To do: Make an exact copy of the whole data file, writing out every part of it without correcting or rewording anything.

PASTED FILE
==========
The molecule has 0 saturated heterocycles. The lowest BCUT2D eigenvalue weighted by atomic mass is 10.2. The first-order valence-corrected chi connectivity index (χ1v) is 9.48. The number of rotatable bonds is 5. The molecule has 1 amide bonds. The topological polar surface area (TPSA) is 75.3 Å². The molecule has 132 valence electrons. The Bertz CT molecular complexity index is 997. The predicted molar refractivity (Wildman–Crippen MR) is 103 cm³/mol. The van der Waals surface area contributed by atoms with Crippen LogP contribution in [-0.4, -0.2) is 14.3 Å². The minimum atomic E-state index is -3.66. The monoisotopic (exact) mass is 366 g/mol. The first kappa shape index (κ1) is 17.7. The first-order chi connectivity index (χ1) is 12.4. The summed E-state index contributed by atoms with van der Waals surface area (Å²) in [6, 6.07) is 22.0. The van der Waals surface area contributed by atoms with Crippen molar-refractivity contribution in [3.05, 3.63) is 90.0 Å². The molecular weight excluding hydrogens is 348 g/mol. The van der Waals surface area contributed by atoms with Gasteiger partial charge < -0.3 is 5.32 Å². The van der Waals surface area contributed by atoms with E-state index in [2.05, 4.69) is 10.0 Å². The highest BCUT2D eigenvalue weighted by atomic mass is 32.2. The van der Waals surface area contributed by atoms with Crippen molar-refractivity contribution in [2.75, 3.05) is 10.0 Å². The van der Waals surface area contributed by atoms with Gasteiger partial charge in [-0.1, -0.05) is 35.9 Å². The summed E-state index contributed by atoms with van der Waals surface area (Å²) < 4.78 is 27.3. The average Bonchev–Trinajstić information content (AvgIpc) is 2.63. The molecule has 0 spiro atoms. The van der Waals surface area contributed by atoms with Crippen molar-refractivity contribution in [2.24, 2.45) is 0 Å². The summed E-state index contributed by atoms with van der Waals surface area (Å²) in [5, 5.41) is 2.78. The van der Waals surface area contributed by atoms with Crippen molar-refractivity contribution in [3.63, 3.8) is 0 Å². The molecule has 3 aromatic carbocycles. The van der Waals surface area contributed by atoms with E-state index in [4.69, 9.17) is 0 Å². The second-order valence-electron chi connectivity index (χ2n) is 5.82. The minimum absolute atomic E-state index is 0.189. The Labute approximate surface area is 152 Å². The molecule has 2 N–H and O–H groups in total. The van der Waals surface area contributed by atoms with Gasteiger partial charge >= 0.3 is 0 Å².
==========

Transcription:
The molecule has 0 saturated heterocycles. The lowest BCUT2D eigenvalue weighted by atomic mass is 10.2. The first-order valence-corrected chi connectivity index (χ1v) is 9.48. The number of rotatable bonds is 5. The molecule has 1 amide bonds. The topological polar surface area (TPSA) is 75.3 Å². The molecule has 132 valence electrons. The Bertz CT molecular complexity index is 997. The predicted molar refractivity (Wildman–Crippen MR) is 103 cm³/mol. The van der Waals surface area contributed by atoms with Crippen LogP contribution in [-0.4, -0.2) is 14.3 Å². The minimum atomic E-state index is -3.66. The monoisotopic (exact) mass is 366 g/mol. The first kappa shape index (κ1) is 17.7. The first-order chi connectivity index (χ1) is 12.4. The summed E-state index contributed by atoms with van der Waals surface area (Å²) in [6, 6.07) is 22.0. The van der Waals surface area contributed by atoms with Crippen molar-refractivity contribution in [3.05, 3.63) is 90.0 Å². The molecular weight excluding hydrogens is 348 g/mol. The van der Waals surface area contributed by atoms with Gasteiger partial charge < -0.3 is 5.32 Å². The van der Waals surface area contributed by atoms with E-state index in [2.05, 4.69) is 10.0 Å². The highest BCUT2D eigenvalue weighted by atomic mass is 32.2. The van der Waals surface area contributed by atoms with Crippen molar-refractivity contribution in [2.75, 3.05) is 10.0 Å². The van der Waals surface area contributed by atoms with Gasteiger partial charge in [-0.1, -0.05) is 35.9 Å². The summed E-state index contributed by atoms with van der Waals surface area (Å²) < 4.78 is 27.3. The average Bonchev–Trinajstić information content (AvgIpc) is 2.63. The molecule has 0 spiro atoms. The van der Waals surface area contributed by atoms with Crippen molar-refractivity contribution in [2.24, 2.45) is 0 Å². The summed E-state index contributed by atoms with van der Waals surface area (Å²) in [5, 5.41) is 2.78. The van der Waals surface area contributed by atoms with Crippen molar-refractivity contribution in [3.63, 3.8) is 0 Å². The molecule has 3 aromatic carbocycles. The van der Waals surface area contributed by atoms with E-state index in [4.69, 9.17) is 0 Å². The second-order valence-electron chi connectivity index (χ2n) is 5.82. The minimum absolute atomic E-state index is 0.189. The Labute approximate surface area is 152 Å². The molecule has 2 N–H and O–H groups in total. The van der Waals surface area contributed by atoms with Gasteiger partial charge >= 0.3 is 0 Å².